"Halliwell's Hundred" and Hellzapoppin

Leslie Halliwell was an inveterate curmudgeon, but he certainly had a sense of humor. A great many - perhaps a majority - of the entries in his 1981 collection "Halliwell's Hundred" are comedies. The British programmer and film critic, who was quite pointed in his dismissal of virtually everything that followed the 1950s, cherished memories of afternoons spent in the local cinemas or at student theaters or even in a cozy den at home (or, for that matter, a barely-sheltering hotel room, surrounded by a hostile American city just out his window). In these spots he would reel in the dreamlike atmosphere and lighter-than-air concoctions of Hollywood or British classics.

They Were Expendable, A Canterbury Tale, & Hail the Conquering Hero

Watching three films from 1944-45 back to back to back I was struck by World War II cinema's variety of flavors. Hail the Conquering Hero, an all-American Preston Sturges comedy, takes place far from the battlefield, on the homefront where all eyes are on a war which remains somehow elusive, even imaginary. They Were Expendable, on the other hand, is mired in the muck of war; it's one of John Ford's most Hawksian films, the male camaraderie (even featuring a "one of the guys" tough gal, played by Donna Reed) mostly untouched by sentimentality or mythologizing. Meanwhile, Powell and Pressburger, that eccentrically flamboyant yet surprisingly un-escapist duo, negotiate between these two spheres. A Canterbury Tale is set on a "home front" which is also at times a battlefield, a British countryside fundamentally transformed by modern warfare, with its troop transports, blackouts, and women at work. Together, the three films convey a fascinating triptych view of how movies presented the war while it was still unfolding.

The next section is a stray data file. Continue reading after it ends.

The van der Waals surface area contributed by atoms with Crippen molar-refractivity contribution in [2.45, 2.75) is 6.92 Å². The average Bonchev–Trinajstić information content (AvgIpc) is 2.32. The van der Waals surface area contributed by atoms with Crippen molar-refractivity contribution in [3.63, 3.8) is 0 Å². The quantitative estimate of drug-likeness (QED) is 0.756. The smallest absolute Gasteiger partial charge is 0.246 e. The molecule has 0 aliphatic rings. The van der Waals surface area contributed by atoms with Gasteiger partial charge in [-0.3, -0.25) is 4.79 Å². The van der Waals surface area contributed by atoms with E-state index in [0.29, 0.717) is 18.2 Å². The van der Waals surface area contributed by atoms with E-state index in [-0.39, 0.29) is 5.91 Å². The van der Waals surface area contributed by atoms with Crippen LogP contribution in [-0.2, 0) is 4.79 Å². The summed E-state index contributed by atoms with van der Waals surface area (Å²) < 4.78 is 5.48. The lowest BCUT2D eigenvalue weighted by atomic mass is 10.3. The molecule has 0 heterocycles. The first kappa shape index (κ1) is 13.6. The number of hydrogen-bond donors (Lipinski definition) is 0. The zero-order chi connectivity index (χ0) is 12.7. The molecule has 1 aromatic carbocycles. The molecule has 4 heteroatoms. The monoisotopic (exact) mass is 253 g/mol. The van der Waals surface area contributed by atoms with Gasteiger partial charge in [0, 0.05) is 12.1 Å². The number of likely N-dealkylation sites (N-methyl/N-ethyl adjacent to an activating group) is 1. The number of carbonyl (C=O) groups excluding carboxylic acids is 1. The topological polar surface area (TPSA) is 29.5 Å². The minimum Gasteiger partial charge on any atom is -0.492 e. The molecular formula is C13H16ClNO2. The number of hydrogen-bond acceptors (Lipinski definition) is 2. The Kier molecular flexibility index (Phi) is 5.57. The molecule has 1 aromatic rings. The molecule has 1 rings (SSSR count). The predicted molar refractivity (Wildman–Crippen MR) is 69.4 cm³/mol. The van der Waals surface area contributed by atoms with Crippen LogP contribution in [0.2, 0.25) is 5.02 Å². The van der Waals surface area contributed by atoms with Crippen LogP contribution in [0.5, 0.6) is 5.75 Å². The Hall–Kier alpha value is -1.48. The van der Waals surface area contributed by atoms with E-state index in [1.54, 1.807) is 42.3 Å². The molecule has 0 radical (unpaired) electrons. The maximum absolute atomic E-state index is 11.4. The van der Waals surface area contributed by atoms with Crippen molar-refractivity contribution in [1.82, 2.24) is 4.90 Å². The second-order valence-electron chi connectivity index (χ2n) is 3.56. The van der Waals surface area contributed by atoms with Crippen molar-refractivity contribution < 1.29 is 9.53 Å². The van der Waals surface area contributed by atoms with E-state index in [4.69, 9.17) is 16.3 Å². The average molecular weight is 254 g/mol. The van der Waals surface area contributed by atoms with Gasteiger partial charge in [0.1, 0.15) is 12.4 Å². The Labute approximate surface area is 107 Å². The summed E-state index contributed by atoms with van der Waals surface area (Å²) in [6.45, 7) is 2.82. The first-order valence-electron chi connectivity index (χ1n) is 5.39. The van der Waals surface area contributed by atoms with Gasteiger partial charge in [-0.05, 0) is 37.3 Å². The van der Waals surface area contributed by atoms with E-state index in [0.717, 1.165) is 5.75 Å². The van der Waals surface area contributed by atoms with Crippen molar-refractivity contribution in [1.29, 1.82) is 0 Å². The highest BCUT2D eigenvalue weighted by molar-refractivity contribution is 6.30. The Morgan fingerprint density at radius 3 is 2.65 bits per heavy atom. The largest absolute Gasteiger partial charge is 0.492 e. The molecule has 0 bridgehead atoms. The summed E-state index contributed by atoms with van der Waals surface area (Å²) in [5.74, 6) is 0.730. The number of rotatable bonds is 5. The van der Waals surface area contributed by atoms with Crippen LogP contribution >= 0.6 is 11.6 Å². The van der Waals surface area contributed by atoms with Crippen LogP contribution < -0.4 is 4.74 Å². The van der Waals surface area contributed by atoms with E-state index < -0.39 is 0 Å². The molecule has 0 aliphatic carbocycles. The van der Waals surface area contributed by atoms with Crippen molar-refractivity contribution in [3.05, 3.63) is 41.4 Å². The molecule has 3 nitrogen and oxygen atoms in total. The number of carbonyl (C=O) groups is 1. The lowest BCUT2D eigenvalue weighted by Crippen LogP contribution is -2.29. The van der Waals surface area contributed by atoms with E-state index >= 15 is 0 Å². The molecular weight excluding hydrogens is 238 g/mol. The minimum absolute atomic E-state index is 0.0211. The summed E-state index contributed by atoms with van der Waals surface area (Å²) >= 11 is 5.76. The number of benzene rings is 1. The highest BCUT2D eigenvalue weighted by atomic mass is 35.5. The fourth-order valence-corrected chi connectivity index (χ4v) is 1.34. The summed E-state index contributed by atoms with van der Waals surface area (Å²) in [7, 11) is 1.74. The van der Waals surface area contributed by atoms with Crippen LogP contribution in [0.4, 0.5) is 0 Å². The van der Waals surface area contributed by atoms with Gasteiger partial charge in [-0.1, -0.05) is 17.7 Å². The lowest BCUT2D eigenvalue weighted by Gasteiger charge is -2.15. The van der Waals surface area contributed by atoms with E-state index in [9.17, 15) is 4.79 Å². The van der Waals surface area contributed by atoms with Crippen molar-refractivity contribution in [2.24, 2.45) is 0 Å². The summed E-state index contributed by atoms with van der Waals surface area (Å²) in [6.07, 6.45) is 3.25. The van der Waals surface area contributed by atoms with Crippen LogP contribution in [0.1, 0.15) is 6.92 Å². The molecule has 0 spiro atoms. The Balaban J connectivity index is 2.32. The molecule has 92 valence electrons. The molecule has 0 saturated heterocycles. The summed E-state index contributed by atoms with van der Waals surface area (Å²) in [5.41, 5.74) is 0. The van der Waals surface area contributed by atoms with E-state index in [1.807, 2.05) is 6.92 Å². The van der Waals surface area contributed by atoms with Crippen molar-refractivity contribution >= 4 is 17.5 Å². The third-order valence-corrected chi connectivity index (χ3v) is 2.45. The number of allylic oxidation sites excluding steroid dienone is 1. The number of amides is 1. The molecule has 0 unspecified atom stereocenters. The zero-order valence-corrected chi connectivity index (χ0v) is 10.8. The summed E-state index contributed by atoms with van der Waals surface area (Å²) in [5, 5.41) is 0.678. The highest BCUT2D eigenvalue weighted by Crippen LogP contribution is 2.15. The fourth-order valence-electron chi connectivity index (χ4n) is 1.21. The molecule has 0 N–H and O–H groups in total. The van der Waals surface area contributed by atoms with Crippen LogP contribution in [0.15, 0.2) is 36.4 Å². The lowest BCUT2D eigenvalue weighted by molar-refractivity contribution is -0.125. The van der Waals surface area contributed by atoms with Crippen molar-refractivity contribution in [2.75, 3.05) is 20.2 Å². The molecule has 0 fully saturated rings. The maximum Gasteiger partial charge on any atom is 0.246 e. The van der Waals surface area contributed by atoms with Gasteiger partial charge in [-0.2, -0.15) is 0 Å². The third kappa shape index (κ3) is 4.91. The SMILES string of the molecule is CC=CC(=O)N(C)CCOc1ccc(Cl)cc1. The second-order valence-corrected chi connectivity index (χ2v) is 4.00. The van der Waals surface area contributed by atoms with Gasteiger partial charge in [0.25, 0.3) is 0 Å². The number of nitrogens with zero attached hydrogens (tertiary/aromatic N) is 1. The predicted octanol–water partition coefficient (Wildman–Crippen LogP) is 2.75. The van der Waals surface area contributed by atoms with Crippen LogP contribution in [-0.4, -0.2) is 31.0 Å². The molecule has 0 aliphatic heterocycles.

Sullivan's Travels

This review was an inadvertent entry in the 1001 Movies You Must See Before You Die Blog Club, and was reviewed by "Squish" for the site which started this club.

There's an intriguing irony to the story with which Sullivan's Travels delivers its anti-message message. First, that story: Sullivan's Travels follows John L. Sullivan (no, not that one - this one's a director played by Joel McCrea), who wants to shoot O Brother, Where Art Thou (no not that o- never mind), a serious drama focused on war, fascism, and the Great Depression. He wants to capture the times, speak to the masses, deliver a message - but yes, he placates the worried moguls who try to deter him, "with a little sex."

The Dangerous Lives of Altar Boys